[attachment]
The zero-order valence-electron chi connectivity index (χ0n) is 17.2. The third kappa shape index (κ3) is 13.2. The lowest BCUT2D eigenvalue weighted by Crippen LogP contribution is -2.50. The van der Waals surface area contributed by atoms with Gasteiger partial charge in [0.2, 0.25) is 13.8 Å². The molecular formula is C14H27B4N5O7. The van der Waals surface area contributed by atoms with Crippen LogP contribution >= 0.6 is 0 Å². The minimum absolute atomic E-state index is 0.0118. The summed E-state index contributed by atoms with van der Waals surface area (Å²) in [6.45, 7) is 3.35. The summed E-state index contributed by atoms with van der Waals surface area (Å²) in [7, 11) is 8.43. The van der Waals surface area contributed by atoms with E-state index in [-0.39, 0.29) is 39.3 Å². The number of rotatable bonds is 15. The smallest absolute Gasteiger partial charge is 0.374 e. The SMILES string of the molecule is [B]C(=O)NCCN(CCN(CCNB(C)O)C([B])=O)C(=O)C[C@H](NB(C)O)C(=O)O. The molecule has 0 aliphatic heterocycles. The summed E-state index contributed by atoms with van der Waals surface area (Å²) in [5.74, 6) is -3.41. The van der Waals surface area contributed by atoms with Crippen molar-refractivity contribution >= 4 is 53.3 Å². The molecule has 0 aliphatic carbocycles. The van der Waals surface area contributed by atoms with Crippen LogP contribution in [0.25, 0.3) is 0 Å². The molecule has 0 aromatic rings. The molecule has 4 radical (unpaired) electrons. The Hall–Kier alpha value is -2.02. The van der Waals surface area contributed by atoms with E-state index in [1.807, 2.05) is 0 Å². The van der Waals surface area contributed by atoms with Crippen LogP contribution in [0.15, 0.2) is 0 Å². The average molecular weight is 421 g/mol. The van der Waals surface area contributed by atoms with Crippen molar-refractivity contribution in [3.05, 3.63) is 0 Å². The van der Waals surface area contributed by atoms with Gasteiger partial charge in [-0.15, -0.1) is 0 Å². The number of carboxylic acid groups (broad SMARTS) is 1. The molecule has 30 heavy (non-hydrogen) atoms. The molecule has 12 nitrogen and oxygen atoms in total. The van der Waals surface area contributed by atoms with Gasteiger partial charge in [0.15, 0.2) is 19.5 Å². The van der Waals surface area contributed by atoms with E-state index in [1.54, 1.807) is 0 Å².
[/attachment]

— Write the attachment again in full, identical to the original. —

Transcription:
The zero-order valence-electron chi connectivity index (χ0n) is 17.2. The third kappa shape index (κ3) is 13.2. The lowest BCUT2D eigenvalue weighted by Crippen LogP contribution is -2.50. The van der Waals surface area contributed by atoms with Gasteiger partial charge in [0.2, 0.25) is 13.8 Å². The molecular formula is C14H27B4N5O7. The van der Waals surface area contributed by atoms with Crippen LogP contribution >= 0.6 is 0 Å². The minimum absolute atomic E-state index is 0.0118. The summed E-state index contributed by atoms with van der Waals surface area (Å²) in [6.45, 7) is 3.35. The summed E-state index contributed by atoms with van der Waals surface area (Å²) in [7, 11) is 8.43. The van der Waals surface area contributed by atoms with E-state index in [-0.39, 0.29) is 39.3 Å². The number of rotatable bonds is 15. The smallest absolute Gasteiger partial charge is 0.374 e. The SMILES string of the molecule is [B]C(=O)NCCN(CCN(CCNB(C)O)C([B])=O)C(=O)C[C@H](NB(C)O)C(=O)O. The molecule has 0 aliphatic heterocycles. The summed E-state index contributed by atoms with van der Waals surface area (Å²) in [5.74, 6) is -3.41. The van der Waals surface area contributed by atoms with Crippen molar-refractivity contribution >= 4 is 53.3 Å². The molecule has 0 aliphatic carbocycles. The van der Waals surface area contributed by atoms with Crippen LogP contribution in [0.25, 0.3) is 0 Å². The molecule has 0 aromatic rings. The molecule has 4 radical (unpaired) electrons. The Hall–Kier alpha value is -2.02. The van der Waals surface area contributed by atoms with E-state index in [1.807, 2.05) is 0 Å². The van der Waals surface area contributed by atoms with Crippen LogP contribution in [0.15, 0.2) is 0 Å². The average molecular weight is 421 g/mol. The van der Waals surface area contributed by atoms with Crippen molar-refractivity contribution in [3.05, 3.63) is 0 Å². The van der Waals surface area contributed by atoms with Gasteiger partial charge in [-0.15, -0.1) is 0 Å². The number of carboxylic acid groups (broad SMARTS) is 1. The molecule has 30 heavy (non-hydrogen) atoms. The molecule has 12 nitrogen and oxygen atoms in total. The van der Waals surface area contributed by atoms with Gasteiger partial charge in [0.15, 0.2) is 19.5 Å². The van der Waals surface area contributed by atoms with E-state index in [1.54, 1.807) is 0 Å².